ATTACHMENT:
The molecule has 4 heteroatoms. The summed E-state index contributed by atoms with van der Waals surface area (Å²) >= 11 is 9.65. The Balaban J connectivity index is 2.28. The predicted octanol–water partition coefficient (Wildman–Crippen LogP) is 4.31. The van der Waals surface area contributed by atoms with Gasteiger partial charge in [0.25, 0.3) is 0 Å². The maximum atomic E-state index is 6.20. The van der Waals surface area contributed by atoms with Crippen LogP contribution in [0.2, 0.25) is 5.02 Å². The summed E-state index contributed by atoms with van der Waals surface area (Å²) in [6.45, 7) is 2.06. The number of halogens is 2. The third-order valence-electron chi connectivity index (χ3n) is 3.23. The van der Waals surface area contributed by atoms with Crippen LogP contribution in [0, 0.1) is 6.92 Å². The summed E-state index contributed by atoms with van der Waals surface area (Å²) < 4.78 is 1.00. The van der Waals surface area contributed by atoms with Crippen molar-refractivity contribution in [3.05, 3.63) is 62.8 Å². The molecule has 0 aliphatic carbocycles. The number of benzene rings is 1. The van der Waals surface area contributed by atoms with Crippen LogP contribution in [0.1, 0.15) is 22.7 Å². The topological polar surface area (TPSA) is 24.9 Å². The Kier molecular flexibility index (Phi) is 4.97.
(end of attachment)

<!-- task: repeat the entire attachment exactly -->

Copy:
The molecule has 4 heteroatoms. The summed E-state index contributed by atoms with van der Waals surface area (Å²) >= 11 is 9.65. The Balaban J connectivity index is 2.28. The predicted octanol–water partition coefficient (Wildman–Crippen LogP) is 4.31. The van der Waals surface area contributed by atoms with Gasteiger partial charge in [0.25, 0.3) is 0 Å². The maximum atomic E-state index is 6.20. The van der Waals surface area contributed by atoms with Crippen LogP contribution in [0.2, 0.25) is 5.02 Å². The summed E-state index contributed by atoms with van der Waals surface area (Å²) in [6.45, 7) is 2.06. The number of halogens is 2. The third-order valence-electron chi connectivity index (χ3n) is 3.23. The van der Waals surface area contributed by atoms with Crippen LogP contribution in [0, 0.1) is 6.92 Å². The summed E-state index contributed by atoms with van der Waals surface area (Å²) < 4.78 is 1.00. The van der Waals surface area contributed by atoms with Crippen molar-refractivity contribution in [3.05, 3.63) is 62.8 Å². The molecule has 0 aliphatic carbocycles. The number of benzene rings is 1. The van der Waals surface area contributed by atoms with Crippen LogP contribution in [0.1, 0.15) is 22.7 Å². The topological polar surface area (TPSA) is 24.9 Å². The Kier molecular flexibility index (Phi) is 4.97.